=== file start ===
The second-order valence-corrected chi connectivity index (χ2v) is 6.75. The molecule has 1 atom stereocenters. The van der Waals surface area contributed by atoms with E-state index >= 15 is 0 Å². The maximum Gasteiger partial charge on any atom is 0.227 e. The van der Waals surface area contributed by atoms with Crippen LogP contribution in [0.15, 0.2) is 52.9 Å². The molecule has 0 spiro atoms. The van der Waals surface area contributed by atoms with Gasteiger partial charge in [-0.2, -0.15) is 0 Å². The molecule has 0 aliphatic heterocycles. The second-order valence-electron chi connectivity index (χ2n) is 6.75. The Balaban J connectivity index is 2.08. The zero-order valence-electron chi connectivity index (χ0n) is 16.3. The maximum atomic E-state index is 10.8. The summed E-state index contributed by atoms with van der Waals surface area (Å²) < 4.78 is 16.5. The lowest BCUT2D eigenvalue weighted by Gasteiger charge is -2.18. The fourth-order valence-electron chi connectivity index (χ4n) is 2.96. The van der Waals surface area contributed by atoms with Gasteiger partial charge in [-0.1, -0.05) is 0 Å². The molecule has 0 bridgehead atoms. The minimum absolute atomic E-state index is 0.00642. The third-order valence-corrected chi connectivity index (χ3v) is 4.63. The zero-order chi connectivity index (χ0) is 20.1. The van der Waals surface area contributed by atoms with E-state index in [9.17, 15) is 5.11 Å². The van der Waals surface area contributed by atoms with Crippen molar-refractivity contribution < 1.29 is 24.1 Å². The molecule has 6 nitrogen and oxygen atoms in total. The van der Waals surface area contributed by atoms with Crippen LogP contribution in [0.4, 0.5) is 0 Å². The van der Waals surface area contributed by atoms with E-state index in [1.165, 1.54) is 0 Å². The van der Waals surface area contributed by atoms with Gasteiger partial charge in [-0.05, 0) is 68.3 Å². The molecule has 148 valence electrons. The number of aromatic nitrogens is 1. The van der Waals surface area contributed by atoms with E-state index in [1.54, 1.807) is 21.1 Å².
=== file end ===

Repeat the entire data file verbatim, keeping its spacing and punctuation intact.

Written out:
The second-order valence-corrected chi connectivity index (χ2v) is 6.75. The molecule has 1 atom stereocenters. The van der Waals surface area contributed by atoms with E-state index >= 15 is 0 Å². The maximum Gasteiger partial charge on any atom is 0.227 e. The van der Waals surface area contributed by atoms with Crippen LogP contribution in [0.15, 0.2) is 52.9 Å². The molecule has 0 spiro atoms. The van der Waals surface area contributed by atoms with Gasteiger partial charge in [-0.2, -0.15) is 0 Å². The molecule has 0 aliphatic heterocycles. The second-order valence-electron chi connectivity index (χ2n) is 6.75. The Balaban J connectivity index is 2.08. The zero-order valence-electron chi connectivity index (χ0n) is 16.3. The maximum atomic E-state index is 10.8. The summed E-state index contributed by atoms with van der Waals surface area (Å²) < 4.78 is 16.5. The lowest BCUT2D eigenvalue weighted by Gasteiger charge is -2.18. The fourth-order valence-electron chi connectivity index (χ4n) is 2.96. The van der Waals surface area contributed by atoms with Gasteiger partial charge in [-0.1, -0.05) is 0 Å². The molecule has 0 bridgehead atoms. The minimum absolute atomic E-state index is 0.00642. The third-order valence-corrected chi connectivity index (χ3v) is 4.63. The zero-order chi connectivity index (χ0) is 20.1. The van der Waals surface area contributed by atoms with E-state index in [9.17, 15) is 5.11 Å². The van der Waals surface area contributed by atoms with Crippen molar-refractivity contribution < 1.29 is 24.1 Å². The molecule has 6 nitrogen and oxygen atoms in total. The van der Waals surface area contributed by atoms with Crippen LogP contribution in [0.4, 0.5) is 0 Å². The van der Waals surface area contributed by atoms with E-state index in [1.165, 1.54) is 0 Å². The van der Waals surface area contributed by atoms with Gasteiger partial charge in [-0.05, 0) is 68.3 Å². The molecule has 148 valence electrons. The number of aromatic nitrogens is 1. The van der Waals surface area contributed by atoms with E-state index in [1.54, 1.807) is 21.1 Å².